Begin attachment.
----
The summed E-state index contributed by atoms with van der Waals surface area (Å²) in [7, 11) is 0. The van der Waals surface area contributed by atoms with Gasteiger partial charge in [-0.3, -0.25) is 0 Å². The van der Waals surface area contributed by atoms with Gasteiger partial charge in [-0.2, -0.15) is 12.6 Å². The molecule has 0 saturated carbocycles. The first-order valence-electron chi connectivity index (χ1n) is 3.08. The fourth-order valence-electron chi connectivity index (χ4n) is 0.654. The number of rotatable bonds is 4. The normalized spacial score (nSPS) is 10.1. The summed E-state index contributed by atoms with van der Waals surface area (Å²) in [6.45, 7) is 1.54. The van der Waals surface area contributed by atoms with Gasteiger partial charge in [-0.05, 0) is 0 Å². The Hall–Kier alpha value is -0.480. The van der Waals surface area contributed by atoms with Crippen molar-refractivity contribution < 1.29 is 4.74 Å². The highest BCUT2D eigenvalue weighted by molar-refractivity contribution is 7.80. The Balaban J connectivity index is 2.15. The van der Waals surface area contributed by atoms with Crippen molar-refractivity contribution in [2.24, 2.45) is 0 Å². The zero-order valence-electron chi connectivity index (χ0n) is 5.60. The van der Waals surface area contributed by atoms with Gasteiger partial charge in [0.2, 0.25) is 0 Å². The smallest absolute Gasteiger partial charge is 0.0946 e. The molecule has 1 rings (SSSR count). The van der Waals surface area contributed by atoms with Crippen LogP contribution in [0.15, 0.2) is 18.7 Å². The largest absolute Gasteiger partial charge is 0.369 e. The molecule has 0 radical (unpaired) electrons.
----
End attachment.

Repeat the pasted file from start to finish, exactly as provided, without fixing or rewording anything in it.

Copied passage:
The summed E-state index contributed by atoms with van der Waals surface area (Å²) in [7, 11) is 0. The van der Waals surface area contributed by atoms with Gasteiger partial charge in [-0.3, -0.25) is 0 Å². The van der Waals surface area contributed by atoms with Gasteiger partial charge in [-0.2, -0.15) is 12.6 Å². The molecule has 0 saturated carbocycles. The first-order valence-electron chi connectivity index (χ1n) is 3.08. The fourth-order valence-electron chi connectivity index (χ4n) is 0.654. The number of rotatable bonds is 4. The normalized spacial score (nSPS) is 10.1. The summed E-state index contributed by atoms with van der Waals surface area (Å²) in [6.45, 7) is 1.54. The van der Waals surface area contributed by atoms with Gasteiger partial charge in [-0.05, 0) is 0 Å². The Hall–Kier alpha value is -0.480. The van der Waals surface area contributed by atoms with Crippen molar-refractivity contribution < 1.29 is 4.74 Å². The highest BCUT2D eigenvalue weighted by molar-refractivity contribution is 7.80. The Balaban J connectivity index is 2.15. The van der Waals surface area contributed by atoms with Crippen molar-refractivity contribution in [2.24, 2.45) is 0 Å². The zero-order valence-electron chi connectivity index (χ0n) is 5.60. The van der Waals surface area contributed by atoms with Gasteiger partial charge in [0.2, 0.25) is 0 Å². The smallest absolute Gasteiger partial charge is 0.0946 e. The molecule has 1 rings (SSSR count). The van der Waals surface area contributed by atoms with Crippen LogP contribution in [0.15, 0.2) is 18.7 Å². The largest absolute Gasteiger partial charge is 0.369 e. The molecule has 0 radical (unpaired) electrons.